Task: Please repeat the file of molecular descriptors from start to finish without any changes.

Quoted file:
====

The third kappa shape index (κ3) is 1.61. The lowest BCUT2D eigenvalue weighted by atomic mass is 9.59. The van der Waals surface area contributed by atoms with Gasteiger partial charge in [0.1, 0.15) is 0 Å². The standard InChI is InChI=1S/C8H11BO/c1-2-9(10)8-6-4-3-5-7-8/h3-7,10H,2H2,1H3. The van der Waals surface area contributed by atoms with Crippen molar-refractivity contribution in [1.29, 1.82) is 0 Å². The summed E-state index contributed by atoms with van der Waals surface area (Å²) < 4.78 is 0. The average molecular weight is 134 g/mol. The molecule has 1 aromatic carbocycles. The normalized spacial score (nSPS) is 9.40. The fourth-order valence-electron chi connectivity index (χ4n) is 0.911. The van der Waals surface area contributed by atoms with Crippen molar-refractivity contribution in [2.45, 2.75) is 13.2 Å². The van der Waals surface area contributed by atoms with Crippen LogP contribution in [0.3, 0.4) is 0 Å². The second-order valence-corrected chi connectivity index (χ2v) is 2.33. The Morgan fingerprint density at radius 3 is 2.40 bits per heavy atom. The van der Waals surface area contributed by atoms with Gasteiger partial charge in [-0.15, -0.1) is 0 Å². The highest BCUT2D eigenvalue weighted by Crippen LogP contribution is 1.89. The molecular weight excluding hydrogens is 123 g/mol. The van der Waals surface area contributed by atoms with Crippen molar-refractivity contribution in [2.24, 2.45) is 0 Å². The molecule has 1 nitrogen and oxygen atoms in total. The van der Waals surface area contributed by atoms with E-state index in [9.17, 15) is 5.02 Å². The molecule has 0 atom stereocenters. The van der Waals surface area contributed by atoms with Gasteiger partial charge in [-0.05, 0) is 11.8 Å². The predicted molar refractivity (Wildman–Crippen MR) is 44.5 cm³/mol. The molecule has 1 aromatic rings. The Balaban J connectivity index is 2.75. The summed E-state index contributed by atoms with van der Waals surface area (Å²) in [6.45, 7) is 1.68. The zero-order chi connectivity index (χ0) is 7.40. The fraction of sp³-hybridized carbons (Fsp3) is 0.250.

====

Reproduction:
The third kappa shape index (κ3) is 1.61. The lowest BCUT2D eigenvalue weighted by atomic mass is 9.59. The van der Waals surface area contributed by atoms with Gasteiger partial charge in [0.1, 0.15) is 0 Å². The standard InChI is InChI=1S/C8H11BO/c1-2-9(10)8-6-4-3-5-7-8/h3-7,10H,2H2,1H3. The van der Waals surface area contributed by atoms with Crippen molar-refractivity contribution in [1.29, 1.82) is 0 Å². The summed E-state index contributed by atoms with van der Waals surface area (Å²) < 4.78 is 0. The average molecular weight is 134 g/mol. The molecule has 1 aromatic carbocycles. The normalized spacial score (nSPS) is 9.40. The fourth-order valence-electron chi connectivity index (χ4n) is 0.911. The van der Waals surface area contributed by atoms with Crippen molar-refractivity contribution in [2.45, 2.75) is 13.2 Å². The van der Waals surface area contributed by atoms with Crippen LogP contribution in [0.3, 0.4) is 0 Å². The second-order valence-corrected chi connectivity index (χ2v) is 2.33. The Morgan fingerprint density at radius 3 is 2.40 bits per heavy atom. The van der Waals surface area contributed by atoms with Gasteiger partial charge in [-0.15, -0.1) is 0 Å². The highest BCUT2D eigenvalue weighted by Crippen LogP contribution is 1.89. The molecular weight excluding hydrogens is 123 g/mol. The van der Waals surface area contributed by atoms with Crippen molar-refractivity contribution in [2.24, 2.45) is 0 Å². The molecule has 1 nitrogen and oxygen atoms in total. The van der Waals surface area contributed by atoms with E-state index in [9.17, 15) is 5.02 Å². The molecule has 0 atom stereocenters. The van der Waals surface area contributed by atoms with Gasteiger partial charge in [-0.05, 0) is 11.8 Å². The predicted molar refractivity (Wildman–Crippen MR) is 44.5 cm³/mol. The molecule has 1 aromatic rings. The Balaban J connectivity index is 2.75. The summed E-state index contributed by atoms with van der Waals surface area (Å²) in [6.45, 7) is 1.68. The zero-order chi connectivity index (χ0) is 7.40. The fraction of sp³-hybridized carbons (Fsp3) is 0.250.